In addition to the model environment design and implementation, the data and interaction environments were also implemented in the VGE prototype (Figure 4). To facilitate optimal end user interaction, a Graphical User Interface (GUI) was developed using the C++ programming language. The compute-intensive dynamic models were deployed on the Community Enterprise Operating System (CentOS) on eight nodes, each of which has 24 cores. The system activates the dynamic models by calling Perl scripts using the Uniform Resource Locator (URL) to create the GUI via Supervisor. A box-based method was implemented for visualization based on the OpenSceneGraph 3D graphics toolkit to visualize the dynamic air quality process.

4.3. Results and Discussion

4.3.1. Application of the VGE Prototype

Taking the air quality of January 2010 as an example, we conducted a preliminary simulation to illustrate the replicative capabilities of our VGE prototype (Figure 5). Using the VGE GUI, users can select models from the model base and set the modelling parameters for different models or submodels. For example, we executed the CMAQ submodel, as shown in Figure 5a. After defining the modelling parameters and data, they were uploaded to the modelling management database (Figure 5b) and the system created a modelling config file, called Supervisor and activated the corresponding models for computation. When the simulation was completed, the modelling results were uploaded to the modelling management database and the input, modelling parameters and modelling output were linked together for further visual analysis (Figure 5c). Using this approach, different users can adopt the models from the model base and retrieve the modelling settings to reproduce a previously executed simulation conveniently. Therefore, it can be concluded that the framework has been implemented as a prototype, and that it is helpful for improving model reusability and for reproducing results.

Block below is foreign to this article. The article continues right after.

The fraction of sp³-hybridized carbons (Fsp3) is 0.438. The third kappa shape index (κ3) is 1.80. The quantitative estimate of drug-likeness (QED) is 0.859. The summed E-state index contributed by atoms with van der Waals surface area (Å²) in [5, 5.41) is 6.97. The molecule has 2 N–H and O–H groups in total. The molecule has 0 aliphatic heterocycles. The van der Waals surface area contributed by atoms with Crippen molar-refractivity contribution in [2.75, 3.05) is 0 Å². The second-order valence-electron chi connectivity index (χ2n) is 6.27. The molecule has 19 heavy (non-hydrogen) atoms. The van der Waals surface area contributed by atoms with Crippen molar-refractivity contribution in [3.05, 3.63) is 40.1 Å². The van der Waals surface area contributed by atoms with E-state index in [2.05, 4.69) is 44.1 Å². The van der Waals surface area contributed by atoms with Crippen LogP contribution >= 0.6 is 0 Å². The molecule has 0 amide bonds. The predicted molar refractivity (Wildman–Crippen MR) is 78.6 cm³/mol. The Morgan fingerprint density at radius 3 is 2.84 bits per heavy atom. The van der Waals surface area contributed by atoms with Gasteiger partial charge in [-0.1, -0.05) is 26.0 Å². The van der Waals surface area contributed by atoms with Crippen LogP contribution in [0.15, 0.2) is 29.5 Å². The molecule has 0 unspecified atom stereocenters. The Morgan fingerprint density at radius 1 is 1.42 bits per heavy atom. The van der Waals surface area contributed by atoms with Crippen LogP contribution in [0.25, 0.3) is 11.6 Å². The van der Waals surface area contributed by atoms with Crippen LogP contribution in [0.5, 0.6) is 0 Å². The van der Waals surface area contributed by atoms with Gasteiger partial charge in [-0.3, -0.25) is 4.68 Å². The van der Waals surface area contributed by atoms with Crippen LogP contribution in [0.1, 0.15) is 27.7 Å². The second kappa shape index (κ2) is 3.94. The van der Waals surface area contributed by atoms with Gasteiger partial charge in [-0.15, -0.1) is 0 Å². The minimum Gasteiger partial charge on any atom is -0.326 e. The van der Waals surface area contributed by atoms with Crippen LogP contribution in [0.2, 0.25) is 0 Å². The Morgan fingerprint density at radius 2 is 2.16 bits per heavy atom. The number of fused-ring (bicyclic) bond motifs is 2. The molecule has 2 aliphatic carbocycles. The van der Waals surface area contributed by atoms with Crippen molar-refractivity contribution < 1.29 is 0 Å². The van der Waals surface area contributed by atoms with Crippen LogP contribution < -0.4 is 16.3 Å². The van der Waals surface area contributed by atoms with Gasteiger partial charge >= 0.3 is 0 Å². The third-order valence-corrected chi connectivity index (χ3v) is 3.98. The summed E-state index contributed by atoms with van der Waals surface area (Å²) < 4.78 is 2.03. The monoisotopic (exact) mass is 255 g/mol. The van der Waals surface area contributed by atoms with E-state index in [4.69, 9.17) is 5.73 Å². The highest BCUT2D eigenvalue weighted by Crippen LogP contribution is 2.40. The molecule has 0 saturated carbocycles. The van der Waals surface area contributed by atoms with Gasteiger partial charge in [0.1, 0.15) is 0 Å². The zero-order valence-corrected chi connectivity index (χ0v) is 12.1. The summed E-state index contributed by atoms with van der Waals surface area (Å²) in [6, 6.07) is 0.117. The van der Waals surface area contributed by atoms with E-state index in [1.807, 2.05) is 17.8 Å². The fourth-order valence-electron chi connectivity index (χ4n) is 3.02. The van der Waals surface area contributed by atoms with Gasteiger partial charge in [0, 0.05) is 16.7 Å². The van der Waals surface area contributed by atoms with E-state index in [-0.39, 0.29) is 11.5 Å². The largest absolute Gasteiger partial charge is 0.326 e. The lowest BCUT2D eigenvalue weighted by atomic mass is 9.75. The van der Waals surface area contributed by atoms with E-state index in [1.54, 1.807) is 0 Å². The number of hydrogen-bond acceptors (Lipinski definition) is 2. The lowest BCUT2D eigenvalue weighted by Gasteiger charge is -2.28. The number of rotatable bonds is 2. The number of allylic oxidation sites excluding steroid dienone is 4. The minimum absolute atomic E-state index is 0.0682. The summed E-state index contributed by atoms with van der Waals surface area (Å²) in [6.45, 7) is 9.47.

4.3.2. Discussion

The sample application illustrates the application of the prototype through a case study conducted solely by our research group. While this example is helpful in allowing users to understand the prototype workflow, a wider evaluation of the prototype conducted by other users would make the work of this paper more convincing. Because this research project is still under development, a wider application of the system and an assessment based on quantitative user experience will be conducted in future studies. Meanwhile, to expand the application and exchange of the system, we will also consider making our system Open Source based on the Berkeley Software Distribution (BSD) license.

5. Conclusions and Future Work

Models are widely acknowledged as important tools in dynamic geographical research; thus, models have become key components in VGEs. However, in developing a VGE, the ability to replicate model-based research is a challenge faced by geographers. To address this problem, employing model base theory, this paper designed a framework for VGE models that supports both model storage and model management with the goal of improving the ability to replicate models to enhance model sharing, reuse and modelling traceability. The design of such a framework involves designing a model base and an MBMS along with MDL and MML. Applying LAMP and Supervisor, we implemented a framework for the model environment and developed a VGE prototype, including the model data and an interactive environment based on C++ and openscenegraph technologies. Using a case study involving air quality simulation for January 2010, we demonstrated the prototype workflow and showed an example of the database tables that store and manage both data and parameters. Based on the records of model definitions and each executed simulation that is stored in the MBMS, various users can reuse models and reproduce simulations by retrieving existing models and parameters from the database. This prototype VGE demonstrated both modelling management and an improved ability to replicate model-based research.